“I have one daughter. I didn’t think we could easily look after several children, and we could not afford it. As we had one child, we were able to send her to medical school and spend time engaging in wide-ranging conversations with her. Despite popular misconceptions, our daughter is very sociable and has a good rapport with us.” 

Many women are also concerned about the effects of the growing human population on our planet. Susa chose a smaller family for its benefits to both herself, and the environment: 

“Less people means more wilderness, nature, and wildlife. And personally, it means less stress, less demands, more personal freedom, better lifestyle, and better income” – Susa, USA

Some women worry that they will be run off their feet looking after their children. It can be hard to juggle working with parenthood and other responsibilities. Both Becca and Sue decided to have small two-children families. They’ve found that they have more time and resources to devote to their children, as well as themselves.

“I loved being pregnant and having young children but I always knew that I would only have two children because of population concerns. I’ve got two hands and so even if it is just me with them, I’ve always been able to keep them safe and close. There is enough time in the week for them to have their own interests and for me to take them to the activities that they want to do, and still have time for myself. I come from a family of four children and there was always someone doing something or going somewhere and I don’t know how my mum managed to keep on top of it all.” – Becca, Wales

Sue, from Australia, went on to have a tubal ligation after her second child: 

“We had a daughter and a son. We knew that having two children was enough, so I then had a tubal ligation. We have never regretted that decision. We have always been able to help our children financially when that’s been required, and now they are both well educated. We are able to spend our spare time in the community doing voluntary work and contributing to issues we feel are important.”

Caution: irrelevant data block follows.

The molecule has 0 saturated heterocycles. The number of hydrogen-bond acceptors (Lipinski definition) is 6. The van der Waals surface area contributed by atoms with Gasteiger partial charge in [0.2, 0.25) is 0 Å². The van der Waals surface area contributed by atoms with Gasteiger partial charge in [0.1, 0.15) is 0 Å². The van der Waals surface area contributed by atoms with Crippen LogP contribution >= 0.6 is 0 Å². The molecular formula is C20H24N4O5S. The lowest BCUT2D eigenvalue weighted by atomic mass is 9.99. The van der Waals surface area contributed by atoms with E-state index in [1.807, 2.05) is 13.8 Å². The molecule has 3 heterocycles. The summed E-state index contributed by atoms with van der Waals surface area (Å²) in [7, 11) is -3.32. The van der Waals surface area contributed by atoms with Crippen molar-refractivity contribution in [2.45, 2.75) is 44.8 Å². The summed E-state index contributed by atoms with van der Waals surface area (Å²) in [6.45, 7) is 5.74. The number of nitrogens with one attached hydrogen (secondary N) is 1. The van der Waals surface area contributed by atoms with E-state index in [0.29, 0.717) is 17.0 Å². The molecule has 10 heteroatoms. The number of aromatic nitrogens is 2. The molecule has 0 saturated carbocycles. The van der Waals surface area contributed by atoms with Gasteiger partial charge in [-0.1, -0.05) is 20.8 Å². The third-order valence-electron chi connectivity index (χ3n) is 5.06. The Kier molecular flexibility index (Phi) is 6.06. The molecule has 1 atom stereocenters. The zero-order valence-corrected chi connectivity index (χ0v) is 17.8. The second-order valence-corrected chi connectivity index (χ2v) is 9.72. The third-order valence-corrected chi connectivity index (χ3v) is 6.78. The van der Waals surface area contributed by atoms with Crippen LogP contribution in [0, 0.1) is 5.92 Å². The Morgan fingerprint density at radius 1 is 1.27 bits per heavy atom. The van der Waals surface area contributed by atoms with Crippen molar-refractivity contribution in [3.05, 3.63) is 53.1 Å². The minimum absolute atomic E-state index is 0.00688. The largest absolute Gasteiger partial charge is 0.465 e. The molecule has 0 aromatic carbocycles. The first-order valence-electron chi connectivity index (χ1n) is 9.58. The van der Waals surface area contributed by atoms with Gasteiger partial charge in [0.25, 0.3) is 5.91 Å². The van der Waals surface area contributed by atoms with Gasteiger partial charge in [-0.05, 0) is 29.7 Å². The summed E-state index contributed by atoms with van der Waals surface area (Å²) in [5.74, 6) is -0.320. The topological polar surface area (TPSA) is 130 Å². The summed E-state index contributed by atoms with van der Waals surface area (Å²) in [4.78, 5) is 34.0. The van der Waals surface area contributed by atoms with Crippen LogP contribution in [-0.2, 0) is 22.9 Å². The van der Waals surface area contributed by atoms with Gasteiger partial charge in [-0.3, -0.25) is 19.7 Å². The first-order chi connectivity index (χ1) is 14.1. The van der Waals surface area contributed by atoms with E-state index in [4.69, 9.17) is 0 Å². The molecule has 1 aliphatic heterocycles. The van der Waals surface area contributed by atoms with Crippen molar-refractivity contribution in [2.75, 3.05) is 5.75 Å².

Catlin, who also has two children, knew that she wouldn’t be able to manage with a larger family. She supports the freedom to make your own choices. Catlin looks forward to a world where all types of families are celebrated and the pressure of whether or not to have children is removed:

“I decided to have two children. As an adult, I wanted to be able to give my children more of my time than would be possible if I had more children. I also realized that it would have been an immense strain on me to be the caretaker and provider of more than two children. Raising children is more difficult than anyone can fully prepare you for. The environmental impacts of having a larger family and thinking of the multiplier effect that will cascade through future generations factored into my decision as well.

I wish for a world where every birth was a planned birth and where no one was ever pressured into having children (or having more children) by loved ones, by their community, or by marketers; a world where we would celebrate the childfree and single-child families equally. I also long for a world where we could be fully honest about the challenge of raising children and the benefits of not having children, without feeling like we were betraying our own.” – Catlin, USA

Tell Us your story

Would you like to tell your story about choosing whether or not to have children? If so, please email our Campaigner, Katrina Dixon, at katrina.dixon@populationmatters.org today!